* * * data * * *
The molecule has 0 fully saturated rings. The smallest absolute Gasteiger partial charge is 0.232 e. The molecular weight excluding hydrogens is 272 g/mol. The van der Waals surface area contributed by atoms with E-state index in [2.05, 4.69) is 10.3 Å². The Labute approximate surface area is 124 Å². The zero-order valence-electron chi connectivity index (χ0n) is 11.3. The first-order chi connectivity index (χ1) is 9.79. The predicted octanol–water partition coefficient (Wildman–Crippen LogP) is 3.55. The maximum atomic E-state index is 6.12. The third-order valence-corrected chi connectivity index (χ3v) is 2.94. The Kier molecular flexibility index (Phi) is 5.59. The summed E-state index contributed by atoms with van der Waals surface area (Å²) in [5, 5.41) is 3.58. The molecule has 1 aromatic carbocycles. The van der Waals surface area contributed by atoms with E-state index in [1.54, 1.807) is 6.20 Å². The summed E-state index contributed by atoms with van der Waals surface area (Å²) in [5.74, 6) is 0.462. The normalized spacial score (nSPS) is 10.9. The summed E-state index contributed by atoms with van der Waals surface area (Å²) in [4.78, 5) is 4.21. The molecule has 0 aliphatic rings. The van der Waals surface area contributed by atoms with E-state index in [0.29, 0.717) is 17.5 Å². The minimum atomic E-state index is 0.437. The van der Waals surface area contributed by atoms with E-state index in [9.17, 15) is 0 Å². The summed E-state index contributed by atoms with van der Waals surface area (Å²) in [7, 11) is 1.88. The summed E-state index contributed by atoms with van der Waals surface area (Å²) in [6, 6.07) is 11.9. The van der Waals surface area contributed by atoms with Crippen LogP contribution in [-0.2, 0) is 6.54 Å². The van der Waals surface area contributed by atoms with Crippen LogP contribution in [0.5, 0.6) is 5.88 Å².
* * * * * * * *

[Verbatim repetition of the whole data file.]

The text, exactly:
The molecule has 0 fully saturated rings. The smallest absolute Gasteiger partial charge is 0.232 e. The molecular weight excluding hydrogens is 272 g/mol. The van der Waals surface area contributed by atoms with E-state index in [2.05, 4.69) is 10.3 Å². The Labute approximate surface area is 124 Å². The zero-order valence-electron chi connectivity index (χ0n) is 11.3. The first-order chi connectivity index (χ1) is 9.79. The predicted octanol–water partition coefficient (Wildman–Crippen LogP) is 3.55. The maximum atomic E-state index is 6.12. The third-order valence-corrected chi connectivity index (χ3v) is 2.94. The Kier molecular flexibility index (Phi) is 5.59. The summed E-state index contributed by atoms with van der Waals surface area (Å²) in [5, 5.41) is 3.58. The molecule has 1 aromatic carbocycles. The van der Waals surface area contributed by atoms with E-state index in [1.54, 1.807) is 6.20 Å². The summed E-state index contributed by atoms with van der Waals surface area (Å²) in [5.74, 6) is 0.462. The normalized spacial score (nSPS) is 10.9. The summed E-state index contributed by atoms with van der Waals surface area (Å²) in [4.78, 5) is 4.21. The molecule has 0 aliphatic rings. The van der Waals surface area contributed by atoms with E-state index in [0.29, 0.717) is 17.5 Å². The minimum atomic E-state index is 0.437. The van der Waals surface area contributed by atoms with E-state index in [9.17, 15) is 0 Å². The summed E-state index contributed by atoms with van der Waals surface area (Å²) in [7, 11) is 1.88. The summed E-state index contributed by atoms with van der Waals surface area (Å²) in [6, 6.07) is 11.9. The van der Waals surface area contributed by atoms with Crippen LogP contribution in [-0.2, 0) is 6.54 Å². The van der Waals surface area contributed by atoms with Crippen LogP contribution in [0.5, 0.6) is 5.88 Å².